In the example above the cells are able to discard all column data other than those requested (the invoice amount and the details of the sales rep) as well as discarding all data which does not conform to the predicates of being in the UK and in the third quarter of 2011. Only the small subset of data which still fits these criteria will be returned over the storage network to the database servers for processing. Note that results are returned to calling session’s private memory and not the data cache.
In addition to column projection and row filtration Exadata is also able to offload some join filtration to the storage cells. Since Oracle Database 11g the possibility has existed to use Bloom Filters to reduce the amount of work undertaken when joining sets of data together (see page 21 of white paper). Exadata is able to use this method to examine two sets of data being returned from different tables which need to be joined on the database server – in a normal join only intersecting data from each data set will be retained. A Bloom filter is a probabilistic algorithm which can quickly allow for a large number of the non-intersecting rows to be discarded. By offloading this work to the storage cells Exadata can further reduce the amount of data being sent back to the database processes. Oracle claims that a “10x reduction in data sent to DB servers is common” (see page 24 of this slide deck).
[ A possible misconception about Bloom filters is that they can only be employed by Exadata when joining two tables – however this is incorrect and Exadata can apply multiple Bloom filters to a table scan.]
An important fact to understand about Smart Scan is that the full scans of segments still take place at the storage level. The reduction in workload (and consequential performance increase) comes from the ability to avoid sending data over the storage network to the database servers and then process it. Exadata does have another feature, “Storage Indexes”, aimed at avoiding the need to read from disk at all – as well as the Smart Flash Cache which attempts to keep useful data blocks on flash storage, but the basic Smart Scan operation does not avoid the need to perform reads.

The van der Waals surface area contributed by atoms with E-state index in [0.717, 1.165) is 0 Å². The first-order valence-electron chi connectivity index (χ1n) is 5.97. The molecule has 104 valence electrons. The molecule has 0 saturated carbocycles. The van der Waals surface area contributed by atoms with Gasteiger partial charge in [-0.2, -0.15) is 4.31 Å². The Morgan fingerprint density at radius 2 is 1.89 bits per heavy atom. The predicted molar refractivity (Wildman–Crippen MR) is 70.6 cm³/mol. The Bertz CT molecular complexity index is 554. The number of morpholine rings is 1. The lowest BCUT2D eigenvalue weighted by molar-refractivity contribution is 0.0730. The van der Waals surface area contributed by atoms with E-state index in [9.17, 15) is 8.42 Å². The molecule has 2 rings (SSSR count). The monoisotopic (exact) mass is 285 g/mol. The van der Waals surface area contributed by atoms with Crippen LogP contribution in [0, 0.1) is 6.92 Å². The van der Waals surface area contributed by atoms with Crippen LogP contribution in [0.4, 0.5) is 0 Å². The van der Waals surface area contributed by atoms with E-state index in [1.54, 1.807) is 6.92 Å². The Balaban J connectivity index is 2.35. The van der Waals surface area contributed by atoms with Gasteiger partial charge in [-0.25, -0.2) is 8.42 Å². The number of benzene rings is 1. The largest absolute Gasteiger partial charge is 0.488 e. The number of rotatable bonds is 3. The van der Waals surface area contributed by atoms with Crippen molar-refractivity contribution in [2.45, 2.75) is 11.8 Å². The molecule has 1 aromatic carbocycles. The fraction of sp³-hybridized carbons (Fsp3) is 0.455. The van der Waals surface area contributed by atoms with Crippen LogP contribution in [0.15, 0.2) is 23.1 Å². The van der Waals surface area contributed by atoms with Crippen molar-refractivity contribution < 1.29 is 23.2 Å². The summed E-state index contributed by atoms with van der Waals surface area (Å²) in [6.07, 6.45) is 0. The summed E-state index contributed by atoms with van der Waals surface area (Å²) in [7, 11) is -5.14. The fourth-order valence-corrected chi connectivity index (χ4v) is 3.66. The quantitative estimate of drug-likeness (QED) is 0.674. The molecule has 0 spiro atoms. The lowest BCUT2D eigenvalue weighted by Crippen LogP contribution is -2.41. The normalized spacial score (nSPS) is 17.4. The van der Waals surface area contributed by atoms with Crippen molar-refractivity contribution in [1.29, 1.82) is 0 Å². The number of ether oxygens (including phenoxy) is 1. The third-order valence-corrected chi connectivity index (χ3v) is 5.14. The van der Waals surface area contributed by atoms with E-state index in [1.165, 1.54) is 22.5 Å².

Scope of Smart Scan
Whilst Smart Scan is a feature which Oracle is alone in being able to introduce (as the owner of the database code), the actual impact of Smart Scan is limited by the database workload. Although Oracle claims that a “10x reduction in data sent to DB servers is common”, this only applies to data returned via Smart Scan and so is restricted to full table scans and fast full index scans.
Full table scans and fast full index scans are common in data warehousing environments but almost non-existent in a typical OLTP environment.
A further restriction on Smart Scan is that only the standard “heap” table in Oracle is a suitable candidate; objects such as clusters and index organised tables cannot be Smart Scanned.
The decision on whether to use Smart Scan is taken by Oracle at run time, i.e. when a query is executed. This means that it is impossible to predict with accuracy whether a smart scan will take place when writing code and designing applications. Traditionally developers and performance architects would use the explain plan method within Oracle to find out what type of execution plan the optimizer would use for a given piece of SQL. This allowed for SQL tuning and hinting to take place as well as the redesigning of a schema’s indexing strategy.
Since Smart Scan is a run-time decision, the execution plan is only able to offer an indication of whether a query might be able to use Smart Scan or not.